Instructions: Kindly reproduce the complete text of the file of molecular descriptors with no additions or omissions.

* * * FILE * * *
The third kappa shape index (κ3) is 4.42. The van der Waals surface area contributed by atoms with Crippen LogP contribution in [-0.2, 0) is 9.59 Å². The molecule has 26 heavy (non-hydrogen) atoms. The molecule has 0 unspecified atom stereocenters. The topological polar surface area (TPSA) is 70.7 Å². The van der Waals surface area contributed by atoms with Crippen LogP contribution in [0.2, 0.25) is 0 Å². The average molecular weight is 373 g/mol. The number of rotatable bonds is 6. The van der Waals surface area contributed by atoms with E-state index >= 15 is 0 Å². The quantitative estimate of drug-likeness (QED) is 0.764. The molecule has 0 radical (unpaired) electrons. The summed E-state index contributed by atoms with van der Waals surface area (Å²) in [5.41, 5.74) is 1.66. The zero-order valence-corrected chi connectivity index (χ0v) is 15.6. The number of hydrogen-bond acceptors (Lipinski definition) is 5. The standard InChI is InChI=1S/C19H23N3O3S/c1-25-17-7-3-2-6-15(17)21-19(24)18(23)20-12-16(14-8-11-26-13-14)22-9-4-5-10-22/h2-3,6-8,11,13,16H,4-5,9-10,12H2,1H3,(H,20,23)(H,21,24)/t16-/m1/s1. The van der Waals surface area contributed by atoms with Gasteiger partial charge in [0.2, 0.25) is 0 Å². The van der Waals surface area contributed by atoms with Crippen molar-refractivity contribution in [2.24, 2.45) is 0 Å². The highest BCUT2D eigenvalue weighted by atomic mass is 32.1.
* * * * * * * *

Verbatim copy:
The third kappa shape index (κ3) is 4.42. The van der Waals surface area contributed by atoms with Crippen LogP contribution in [-0.2, 0) is 9.59 Å². The molecule has 26 heavy (non-hydrogen) atoms. The molecule has 0 unspecified atom stereocenters. The topological polar surface area (TPSA) is 70.7 Å². The van der Waals surface area contributed by atoms with Crippen LogP contribution in [0.2, 0.25) is 0 Å². The average molecular weight is 373 g/mol. The number of rotatable bonds is 6. The van der Waals surface area contributed by atoms with E-state index >= 15 is 0 Å². The quantitative estimate of drug-likeness (QED) is 0.764. The molecule has 0 radical (unpaired) electrons. The summed E-state index contributed by atoms with van der Waals surface area (Å²) in [5.41, 5.74) is 1.66. The zero-order valence-corrected chi connectivity index (χ0v) is 15.6. The number of hydrogen-bond acceptors (Lipinski definition) is 5. The standard InChI is InChI=1S/C19H23N3O3S/c1-25-17-7-3-2-6-15(17)21-19(24)18(23)20-12-16(14-8-11-26-13-14)22-9-4-5-10-22/h2-3,6-8,11,13,16H,4-5,9-10,12H2,1H3,(H,20,23)(H,21,24)/t16-/m1/s1. The van der Waals surface area contributed by atoms with Gasteiger partial charge in [0.2, 0.25) is 0 Å². The van der Waals surface area contributed by atoms with Crippen molar-refractivity contribution in [2.24, 2.45) is 0 Å². The highest BCUT2D eigenvalue weighted by atomic mass is 32.1.